Cervical carcinoma is the second most common type of cancer among women worldwide [1]. HPV is regarded as a prime etiologic factor in cervical carcinoma and its precursor lesion cervical intraepithelial neoplasia (CIN) [2]. Although ∼30% of sexually active women are infected with high risk human papillomavirus (HR-HPV), few of women infected with HR-HPV (∼1%) will develop CIN and cervical carcinoma [3]. This indicates HPV infection is necessary but insufficient for the cervical carcinogenesis. Consequently, abnormalities in cell repair machinery may be a co-factor in addition to HPV infection for malignancy development. Tumorigenesis is the result of intrinsic and environmental factors; the main environmental factor in cervical cancer is HR-HPV infection and the presence of abnormal genetic background is the main internal factor of concern. This is reflected mainly in genome instability, which can be induced by the lack of genetic error repair and correction.

The DNA mismatch repair (MMR) system has a crucial role in genomic stability by correcting errors acquired during DNA replication and recombination [4]. Malfunction of the MMR results in replication of an error-positive genotype and microsatellite instability [5]. Cells with defective MMR function show a mutator phenotype characterized by increased DNA mutation rate leading to increased susceptibility to cancer [6]. MMR genes have attracted of attention because of their association with hereditary nonpolyposis colorectal cancer (HNPCC) [7]. The MMR system consists of DNA-binding components (MSH2, MSH3 and MSH6) and DNA repair components (MLH1 and PMS1) [8]. These MMR genes have been found to be mutated in HNPCC and in other cancers [7], [8]. The MMR gene, MLH3, is located on 14q24.3 with a coding length of 4.3 kb [9]. To date, 22 variants have been reported, 12 of which are missense changes, including Pro844Leu and Thr942Ile [10].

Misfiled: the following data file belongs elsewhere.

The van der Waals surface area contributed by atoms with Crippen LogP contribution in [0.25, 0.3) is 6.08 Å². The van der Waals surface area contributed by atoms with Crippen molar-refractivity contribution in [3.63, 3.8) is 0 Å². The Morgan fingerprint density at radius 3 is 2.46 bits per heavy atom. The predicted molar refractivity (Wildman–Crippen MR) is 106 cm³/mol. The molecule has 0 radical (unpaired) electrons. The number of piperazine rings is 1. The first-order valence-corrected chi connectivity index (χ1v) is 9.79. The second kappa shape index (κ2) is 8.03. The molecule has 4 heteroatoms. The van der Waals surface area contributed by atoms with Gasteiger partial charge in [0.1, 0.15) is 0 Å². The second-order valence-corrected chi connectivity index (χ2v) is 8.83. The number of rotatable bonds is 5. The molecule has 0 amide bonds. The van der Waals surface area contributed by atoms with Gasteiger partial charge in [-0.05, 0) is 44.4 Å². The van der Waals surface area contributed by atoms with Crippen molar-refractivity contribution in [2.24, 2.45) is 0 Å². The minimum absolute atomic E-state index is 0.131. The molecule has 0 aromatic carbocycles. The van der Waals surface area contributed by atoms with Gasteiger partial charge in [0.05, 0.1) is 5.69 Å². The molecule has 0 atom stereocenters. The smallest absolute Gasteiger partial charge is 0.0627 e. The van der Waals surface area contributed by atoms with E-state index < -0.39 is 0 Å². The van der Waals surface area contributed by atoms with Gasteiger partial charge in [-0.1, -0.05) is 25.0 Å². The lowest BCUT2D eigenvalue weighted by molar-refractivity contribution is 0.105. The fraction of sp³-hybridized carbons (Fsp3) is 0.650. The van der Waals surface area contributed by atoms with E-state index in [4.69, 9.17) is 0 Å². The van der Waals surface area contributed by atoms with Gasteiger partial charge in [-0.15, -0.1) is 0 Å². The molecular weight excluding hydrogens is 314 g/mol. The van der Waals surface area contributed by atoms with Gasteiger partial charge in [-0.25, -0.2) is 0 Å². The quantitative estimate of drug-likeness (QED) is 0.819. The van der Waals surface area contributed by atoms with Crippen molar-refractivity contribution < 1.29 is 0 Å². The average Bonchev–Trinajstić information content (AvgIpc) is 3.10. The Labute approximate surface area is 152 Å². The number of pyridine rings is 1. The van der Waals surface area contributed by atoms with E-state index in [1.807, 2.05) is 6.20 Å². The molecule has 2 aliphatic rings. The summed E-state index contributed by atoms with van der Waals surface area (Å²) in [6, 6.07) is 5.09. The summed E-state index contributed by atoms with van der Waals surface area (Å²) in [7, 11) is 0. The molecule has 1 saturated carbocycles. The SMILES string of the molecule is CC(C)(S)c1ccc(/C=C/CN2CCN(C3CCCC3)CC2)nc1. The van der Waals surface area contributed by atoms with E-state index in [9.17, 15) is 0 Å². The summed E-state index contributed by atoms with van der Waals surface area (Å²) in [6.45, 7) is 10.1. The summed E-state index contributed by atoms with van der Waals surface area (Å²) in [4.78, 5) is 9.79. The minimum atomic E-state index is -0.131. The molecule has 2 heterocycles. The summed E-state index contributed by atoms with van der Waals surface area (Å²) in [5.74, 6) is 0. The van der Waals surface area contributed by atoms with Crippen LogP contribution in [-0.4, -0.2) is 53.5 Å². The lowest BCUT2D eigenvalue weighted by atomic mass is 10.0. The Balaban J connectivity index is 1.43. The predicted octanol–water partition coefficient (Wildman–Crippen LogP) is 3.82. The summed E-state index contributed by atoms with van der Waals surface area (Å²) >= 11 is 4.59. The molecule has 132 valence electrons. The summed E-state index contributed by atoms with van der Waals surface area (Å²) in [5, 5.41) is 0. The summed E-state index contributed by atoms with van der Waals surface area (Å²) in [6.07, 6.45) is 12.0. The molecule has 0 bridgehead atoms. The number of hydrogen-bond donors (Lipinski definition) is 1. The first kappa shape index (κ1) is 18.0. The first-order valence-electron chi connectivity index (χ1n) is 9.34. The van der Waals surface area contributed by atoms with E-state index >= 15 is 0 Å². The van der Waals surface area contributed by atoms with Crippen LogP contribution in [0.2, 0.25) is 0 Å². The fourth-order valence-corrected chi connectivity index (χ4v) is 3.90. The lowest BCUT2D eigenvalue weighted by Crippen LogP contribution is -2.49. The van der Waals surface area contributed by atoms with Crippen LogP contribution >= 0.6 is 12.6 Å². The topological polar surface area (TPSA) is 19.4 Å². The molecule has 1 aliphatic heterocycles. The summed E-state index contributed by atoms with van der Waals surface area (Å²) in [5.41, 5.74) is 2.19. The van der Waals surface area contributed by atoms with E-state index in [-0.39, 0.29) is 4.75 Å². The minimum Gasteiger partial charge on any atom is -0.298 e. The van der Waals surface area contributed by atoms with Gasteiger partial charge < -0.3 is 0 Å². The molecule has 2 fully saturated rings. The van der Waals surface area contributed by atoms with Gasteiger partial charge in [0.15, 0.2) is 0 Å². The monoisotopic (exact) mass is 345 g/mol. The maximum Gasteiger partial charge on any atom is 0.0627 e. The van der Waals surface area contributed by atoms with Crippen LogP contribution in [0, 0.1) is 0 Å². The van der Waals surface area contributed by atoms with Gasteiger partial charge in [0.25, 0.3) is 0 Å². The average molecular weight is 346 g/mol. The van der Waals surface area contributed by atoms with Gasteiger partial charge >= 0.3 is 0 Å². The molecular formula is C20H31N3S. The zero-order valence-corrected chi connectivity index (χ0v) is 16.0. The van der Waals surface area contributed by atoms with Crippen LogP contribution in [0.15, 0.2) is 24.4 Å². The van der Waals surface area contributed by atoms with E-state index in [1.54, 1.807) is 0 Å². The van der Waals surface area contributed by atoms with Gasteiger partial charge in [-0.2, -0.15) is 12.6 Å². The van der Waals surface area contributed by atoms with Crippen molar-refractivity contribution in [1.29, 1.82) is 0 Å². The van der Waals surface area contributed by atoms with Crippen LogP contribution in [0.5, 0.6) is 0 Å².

MLH3 might have a role in colorectal cancer tumorigenesis [11]. MLH3 polymorphisms are reported to be related to the risk of lung and breast cancer [12], [13]. These suggest the MLH3 mutation might be involved in the development of cancer. Although a low incidence of microsatellite instability was reported in patients with cervical carcinomas [14], the MMR genes Msh2 and Mlh1 are associated with a higher risk for cervical carcinomas [15]. Thus, the MMR system might be important in the development of cervical carcinomas. Our earlier study found some DNA repair genes single nucleotide polymorphism (SNP), for example PARP-1, XRCC3 and XPD, were associated with cervical carcinogenesis and HR-HPV infection [16], [17]. This prompted us to undertake further study of the relationship between MMR genes, SNP and the susceptibility to cervical carcinoma.

In this study, we investigated the distribution of the common Pro844Leu and Thr942Ile genotypes in Chinese women, and assessed the association of these polymorphisms or linkage disequilibrium with the risk of cervical squamous cell carcinoma (CSCC), CIN III and their interaction with HR-HPV infection, sexual and reproductive risk factors, and analyzed the MLH3 gene mRNA expression level and the effect on protein function.